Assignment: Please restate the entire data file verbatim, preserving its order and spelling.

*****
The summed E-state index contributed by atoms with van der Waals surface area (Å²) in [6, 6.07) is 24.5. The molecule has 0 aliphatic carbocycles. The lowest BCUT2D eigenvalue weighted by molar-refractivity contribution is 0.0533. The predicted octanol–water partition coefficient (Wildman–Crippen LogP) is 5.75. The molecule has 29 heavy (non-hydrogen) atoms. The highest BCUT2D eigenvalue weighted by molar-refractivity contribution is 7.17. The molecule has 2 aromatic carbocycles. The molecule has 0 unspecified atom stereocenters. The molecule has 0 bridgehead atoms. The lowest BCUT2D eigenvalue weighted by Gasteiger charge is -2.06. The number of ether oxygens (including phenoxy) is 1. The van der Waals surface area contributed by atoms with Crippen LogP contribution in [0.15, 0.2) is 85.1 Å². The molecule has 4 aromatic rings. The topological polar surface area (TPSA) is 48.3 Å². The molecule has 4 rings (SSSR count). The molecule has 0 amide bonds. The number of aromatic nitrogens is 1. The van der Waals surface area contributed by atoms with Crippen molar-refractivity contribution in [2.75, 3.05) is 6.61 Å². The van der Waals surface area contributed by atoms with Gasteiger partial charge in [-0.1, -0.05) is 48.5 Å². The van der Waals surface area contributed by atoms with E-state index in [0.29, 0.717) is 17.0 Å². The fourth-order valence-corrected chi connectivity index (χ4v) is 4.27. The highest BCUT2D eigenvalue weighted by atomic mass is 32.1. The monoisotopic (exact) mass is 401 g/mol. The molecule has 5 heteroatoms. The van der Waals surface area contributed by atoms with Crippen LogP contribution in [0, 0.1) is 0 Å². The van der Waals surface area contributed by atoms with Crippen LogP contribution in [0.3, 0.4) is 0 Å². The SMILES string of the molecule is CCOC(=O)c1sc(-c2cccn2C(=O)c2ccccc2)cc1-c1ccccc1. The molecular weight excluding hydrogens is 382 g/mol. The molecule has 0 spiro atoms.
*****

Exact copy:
The summed E-state index contributed by atoms with van der Waals surface area (Å²) in [6, 6.07) is 24.5. The molecule has 0 aliphatic carbocycles. The lowest BCUT2D eigenvalue weighted by molar-refractivity contribution is 0.0533. The predicted octanol–water partition coefficient (Wildman–Crippen LogP) is 5.75. The molecule has 29 heavy (non-hydrogen) atoms. The highest BCUT2D eigenvalue weighted by molar-refractivity contribution is 7.17. The molecule has 2 aromatic carbocycles. The molecule has 0 unspecified atom stereocenters. The molecule has 0 bridgehead atoms. The lowest BCUT2D eigenvalue weighted by Gasteiger charge is -2.06. The number of ether oxygens (including phenoxy) is 1. The van der Waals surface area contributed by atoms with Crippen LogP contribution in [0.15, 0.2) is 85.1 Å². The molecule has 4 aromatic rings. The topological polar surface area (TPSA) is 48.3 Å². The molecule has 4 rings (SSSR count). The molecule has 0 amide bonds. The number of aromatic nitrogens is 1. The van der Waals surface area contributed by atoms with Crippen molar-refractivity contribution in [2.75, 3.05) is 6.61 Å². The van der Waals surface area contributed by atoms with Gasteiger partial charge in [-0.1, -0.05) is 48.5 Å². The van der Waals surface area contributed by atoms with E-state index in [0.29, 0.717) is 17.0 Å². The fourth-order valence-corrected chi connectivity index (χ4v) is 4.27. The highest BCUT2D eigenvalue weighted by atomic mass is 32.1. The monoisotopic (exact) mass is 401 g/mol. The molecule has 5 heteroatoms. The van der Waals surface area contributed by atoms with Crippen LogP contribution in [0, 0.1) is 0 Å². The van der Waals surface area contributed by atoms with Crippen LogP contribution in [0.3, 0.4) is 0 Å². The SMILES string of the molecule is CCOC(=O)c1sc(-c2cccn2C(=O)c2ccccc2)cc1-c1ccccc1. The molecular weight excluding hydrogens is 382 g/mol. The molecule has 0 spiro atoms.